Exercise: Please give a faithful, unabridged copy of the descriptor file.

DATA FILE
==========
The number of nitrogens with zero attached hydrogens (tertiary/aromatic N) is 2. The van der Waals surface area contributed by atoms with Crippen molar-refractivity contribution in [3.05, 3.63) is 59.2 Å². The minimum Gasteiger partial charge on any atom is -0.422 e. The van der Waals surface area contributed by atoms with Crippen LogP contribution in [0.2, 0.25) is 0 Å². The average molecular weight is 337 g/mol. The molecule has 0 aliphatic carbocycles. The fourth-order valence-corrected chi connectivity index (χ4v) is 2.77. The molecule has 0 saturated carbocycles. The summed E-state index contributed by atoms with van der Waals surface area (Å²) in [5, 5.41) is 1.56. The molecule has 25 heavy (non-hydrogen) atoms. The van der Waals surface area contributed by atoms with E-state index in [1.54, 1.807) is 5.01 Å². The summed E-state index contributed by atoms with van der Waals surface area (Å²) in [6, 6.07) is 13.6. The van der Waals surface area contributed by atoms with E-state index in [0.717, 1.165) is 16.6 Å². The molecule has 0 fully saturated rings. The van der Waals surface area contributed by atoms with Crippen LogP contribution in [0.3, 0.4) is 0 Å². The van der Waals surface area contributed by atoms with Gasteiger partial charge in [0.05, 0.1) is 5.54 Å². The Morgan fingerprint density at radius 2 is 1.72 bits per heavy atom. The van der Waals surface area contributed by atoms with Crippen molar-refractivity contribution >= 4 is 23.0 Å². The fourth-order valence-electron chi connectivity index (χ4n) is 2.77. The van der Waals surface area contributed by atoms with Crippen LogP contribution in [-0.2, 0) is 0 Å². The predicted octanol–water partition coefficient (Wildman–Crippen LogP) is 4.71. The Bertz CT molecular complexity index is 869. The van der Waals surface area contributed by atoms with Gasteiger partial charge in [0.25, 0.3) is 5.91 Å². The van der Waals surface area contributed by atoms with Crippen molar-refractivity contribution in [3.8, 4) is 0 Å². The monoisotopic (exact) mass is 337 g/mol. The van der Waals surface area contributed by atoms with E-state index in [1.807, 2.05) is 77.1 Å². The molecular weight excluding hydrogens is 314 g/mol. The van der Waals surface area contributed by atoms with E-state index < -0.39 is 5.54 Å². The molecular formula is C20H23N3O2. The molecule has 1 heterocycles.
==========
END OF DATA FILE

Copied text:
The number of nitrogens with zero attached hydrogens (tertiary/aromatic N) is 2. The van der Waals surface area contributed by atoms with Crippen molar-refractivity contribution in [3.05, 3.63) is 59.2 Å². The minimum Gasteiger partial charge on any atom is -0.422 e. The van der Waals surface area contributed by atoms with Crippen LogP contribution in [0.2, 0.25) is 0 Å². The average molecular weight is 337 g/mol. The molecule has 0 aliphatic carbocycles. The fourth-order valence-corrected chi connectivity index (χ4v) is 2.77. The molecule has 0 saturated carbocycles. The summed E-state index contributed by atoms with van der Waals surface area (Å²) in [5, 5.41) is 1.56. The molecule has 25 heavy (non-hydrogen) atoms. The van der Waals surface area contributed by atoms with E-state index in [1.54, 1.807) is 5.01 Å². The summed E-state index contributed by atoms with van der Waals surface area (Å²) in [6, 6.07) is 13.6. The van der Waals surface area contributed by atoms with E-state index in [0.717, 1.165) is 16.6 Å². The molecule has 0 fully saturated rings. The van der Waals surface area contributed by atoms with Crippen LogP contribution in [0.3, 0.4) is 0 Å². The van der Waals surface area contributed by atoms with Gasteiger partial charge in [0.05, 0.1) is 5.54 Å². The Morgan fingerprint density at radius 2 is 1.72 bits per heavy atom. The van der Waals surface area contributed by atoms with Crippen molar-refractivity contribution >= 4 is 23.0 Å². The fourth-order valence-electron chi connectivity index (χ4n) is 2.77. The van der Waals surface area contributed by atoms with Crippen LogP contribution in [-0.2, 0) is 0 Å². The predicted octanol–water partition coefficient (Wildman–Crippen LogP) is 4.71. The Bertz CT molecular complexity index is 869. The van der Waals surface area contributed by atoms with Gasteiger partial charge in [0.25, 0.3) is 5.91 Å². The van der Waals surface area contributed by atoms with Crippen molar-refractivity contribution in [3.8, 4) is 0 Å². The monoisotopic (exact) mass is 337 g/mol. The van der Waals surface area contributed by atoms with E-state index in [1.807, 2.05) is 77.1 Å². The molecular weight excluding hydrogens is 314 g/mol. The van der Waals surface area contributed by atoms with E-state index < -0.39 is 5.54 Å². The molecular formula is C20H23N3O2. The molecule has 1 heterocycles.